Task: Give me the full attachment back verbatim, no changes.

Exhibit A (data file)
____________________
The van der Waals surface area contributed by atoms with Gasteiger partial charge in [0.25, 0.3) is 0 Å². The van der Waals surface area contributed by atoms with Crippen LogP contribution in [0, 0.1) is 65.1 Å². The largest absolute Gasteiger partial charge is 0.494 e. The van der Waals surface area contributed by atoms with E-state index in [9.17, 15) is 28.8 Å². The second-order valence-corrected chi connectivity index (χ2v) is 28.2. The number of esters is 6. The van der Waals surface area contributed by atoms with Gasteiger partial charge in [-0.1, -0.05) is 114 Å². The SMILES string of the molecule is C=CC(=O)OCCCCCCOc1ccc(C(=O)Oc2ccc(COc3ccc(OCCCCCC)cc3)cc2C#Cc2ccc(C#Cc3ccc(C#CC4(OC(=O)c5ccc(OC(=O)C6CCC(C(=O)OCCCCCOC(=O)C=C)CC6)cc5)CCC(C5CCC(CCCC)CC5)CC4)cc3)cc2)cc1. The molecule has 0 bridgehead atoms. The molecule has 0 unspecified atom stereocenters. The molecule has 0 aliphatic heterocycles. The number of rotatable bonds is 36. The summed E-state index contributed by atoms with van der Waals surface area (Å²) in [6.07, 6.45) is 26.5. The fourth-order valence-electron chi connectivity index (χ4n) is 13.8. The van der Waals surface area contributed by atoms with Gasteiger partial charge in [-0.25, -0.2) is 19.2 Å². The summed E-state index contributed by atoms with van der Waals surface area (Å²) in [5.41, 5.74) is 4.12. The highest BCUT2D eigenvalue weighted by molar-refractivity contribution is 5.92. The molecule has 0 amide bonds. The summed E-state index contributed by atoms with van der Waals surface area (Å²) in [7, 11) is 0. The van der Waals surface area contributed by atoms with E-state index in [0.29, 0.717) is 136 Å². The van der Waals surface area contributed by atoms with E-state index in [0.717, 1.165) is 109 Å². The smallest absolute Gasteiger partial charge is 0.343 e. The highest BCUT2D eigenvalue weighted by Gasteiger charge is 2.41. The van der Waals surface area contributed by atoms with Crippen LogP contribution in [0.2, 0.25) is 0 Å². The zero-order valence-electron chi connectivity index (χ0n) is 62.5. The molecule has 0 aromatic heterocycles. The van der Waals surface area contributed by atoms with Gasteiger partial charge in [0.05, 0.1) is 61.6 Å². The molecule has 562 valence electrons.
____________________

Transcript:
The van der Waals surface area contributed by atoms with Gasteiger partial charge in [0.25, 0.3) is 0 Å². The van der Waals surface area contributed by atoms with Crippen LogP contribution in [0, 0.1) is 65.1 Å². The largest absolute Gasteiger partial charge is 0.494 e. The van der Waals surface area contributed by atoms with E-state index in [9.17, 15) is 28.8 Å². The second-order valence-corrected chi connectivity index (χ2v) is 28.2. The number of esters is 6. The van der Waals surface area contributed by atoms with Gasteiger partial charge in [-0.1, -0.05) is 114 Å². The SMILES string of the molecule is C=CC(=O)OCCCCCCOc1ccc(C(=O)Oc2ccc(COc3ccc(OCCCCCC)cc3)cc2C#Cc2ccc(C#Cc3ccc(C#CC4(OC(=O)c5ccc(OC(=O)C6CCC(C(=O)OCCCCCOC(=O)C=C)CC6)cc5)CCC(C5CCC(CCCC)CC5)CC4)cc3)cc2)cc1. The molecule has 0 bridgehead atoms. The molecule has 0 unspecified atom stereocenters. The molecule has 0 aliphatic heterocycles. The number of rotatable bonds is 36. The summed E-state index contributed by atoms with van der Waals surface area (Å²) in [6.07, 6.45) is 26.5. The fourth-order valence-electron chi connectivity index (χ4n) is 13.8. The van der Waals surface area contributed by atoms with Gasteiger partial charge in [-0.25, -0.2) is 19.2 Å². The summed E-state index contributed by atoms with van der Waals surface area (Å²) in [5.41, 5.74) is 4.12. The highest BCUT2D eigenvalue weighted by molar-refractivity contribution is 5.92. The molecule has 0 amide bonds. The summed E-state index contributed by atoms with van der Waals surface area (Å²) in [7, 11) is 0. The van der Waals surface area contributed by atoms with E-state index in [0.29, 0.717) is 136 Å². The van der Waals surface area contributed by atoms with E-state index in [0.717, 1.165) is 109 Å². The smallest absolute Gasteiger partial charge is 0.343 e. The highest BCUT2D eigenvalue weighted by Gasteiger charge is 2.41. The van der Waals surface area contributed by atoms with Crippen LogP contribution in [0.2, 0.25) is 0 Å². The zero-order valence-electron chi connectivity index (χ0n) is 62.5. The molecule has 0 aromatic heterocycles. The van der Waals surface area contributed by atoms with Gasteiger partial charge in [0.05, 0.1) is 61.6 Å². The molecule has 562 valence electrons.